Sagan was also invited to deliver the prestigious Gifford lectures in 1985 in Glasgow. The lectures were later published as The Varieties of Scientific Experience. The Gifford lectures are annual lectures on the topic of science and religion and this is Sagan’s most comprehensive treatment of the subject. Sagan’s lectures were very respectful but also pulled no punches. While reviewing a number of arguments for the existence of God he said the following on arguments from religious experiences:

“People have religious experiences. No question about it. They have them worldwide, and there are some interesting similarities in the religious experiences that are had worldwide. They are powerful, emotionally extremely convincing, and they often lead to people reforming their lives and doing good works, although the opposite also happens. Now, what about this? Well, I do not mean in any way to object to or deride religious experiences. But the question is, can any such experience provide other than anecdotal evidence of the existence of God or gods?… Large numbers of people can have experiences that can be profound and moving and still not correspond to anything like an exact sense of external reality… Every culture has things of this sort. That doesn’t mean that they all exist; it doesn’t mean that any of them exist.”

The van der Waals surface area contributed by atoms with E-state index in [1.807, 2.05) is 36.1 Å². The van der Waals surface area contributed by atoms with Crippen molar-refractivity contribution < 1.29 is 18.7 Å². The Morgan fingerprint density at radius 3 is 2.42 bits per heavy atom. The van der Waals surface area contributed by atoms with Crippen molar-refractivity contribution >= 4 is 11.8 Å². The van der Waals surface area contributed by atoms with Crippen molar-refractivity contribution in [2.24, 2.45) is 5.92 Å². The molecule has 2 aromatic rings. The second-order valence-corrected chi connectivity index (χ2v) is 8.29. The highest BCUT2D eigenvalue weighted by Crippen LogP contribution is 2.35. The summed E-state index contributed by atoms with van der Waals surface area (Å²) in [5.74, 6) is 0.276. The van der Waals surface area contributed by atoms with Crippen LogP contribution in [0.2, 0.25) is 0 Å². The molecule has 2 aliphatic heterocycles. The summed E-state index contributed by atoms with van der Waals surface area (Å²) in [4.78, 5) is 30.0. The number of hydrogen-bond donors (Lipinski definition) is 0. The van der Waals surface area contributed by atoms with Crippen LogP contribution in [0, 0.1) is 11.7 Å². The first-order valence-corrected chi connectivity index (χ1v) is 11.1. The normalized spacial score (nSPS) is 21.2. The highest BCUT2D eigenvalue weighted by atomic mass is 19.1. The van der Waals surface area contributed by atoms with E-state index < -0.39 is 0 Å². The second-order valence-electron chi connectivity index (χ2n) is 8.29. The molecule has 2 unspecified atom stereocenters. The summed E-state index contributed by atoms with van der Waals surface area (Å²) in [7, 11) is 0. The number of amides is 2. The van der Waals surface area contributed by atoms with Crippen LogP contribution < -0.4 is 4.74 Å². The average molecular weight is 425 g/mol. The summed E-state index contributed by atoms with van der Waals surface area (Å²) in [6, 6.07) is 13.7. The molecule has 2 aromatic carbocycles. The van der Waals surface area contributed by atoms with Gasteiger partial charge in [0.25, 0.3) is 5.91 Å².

On the argument from design he made the following remark, quite similar to Hume’s:

“Why in any case is it necessary for God to intervene in human history, in human affairs, as almost every religion assumes happens? That God or the gods come down and tell humans, ‘No, don’t do that, do this, don’t forget this, don’t pray in this way, don’t worship anybody else, mutilate children as follow.’ Why is there such a long list of things that God tells people to do? Why didn’t God do it right in the first place? You start out the universe, you can do anything. You can see all the future consequences of your present action. You want a certain desired end. Why don’t you arrange it in the beginning? The intervention of God in human affairs speaks of incompetence.”

Although Hawking and Sagan were prominent faces of atheism at the end of the twentieth century neither made atheism a primary focus of their public engagement. This would not be the case for the new public faces of irreligion at the start of the twenty-first century. One of the most significant events in the development of secular thought in recent times was the catastrophic terrorist attack of September 11, 2001 perpetrated by Islamist extremists. The religious motivations for this attack provoked a strong secular response that came to be known as New Atheism. Four members of this movement were known as the “The Four Horsemen”: Sam Harris, Richard Dawkins, Christopher Hitchens, and Daniel Dennett. With the possible exception of Dennett the atheism of The Four Horsemen was front and center to their public engagement.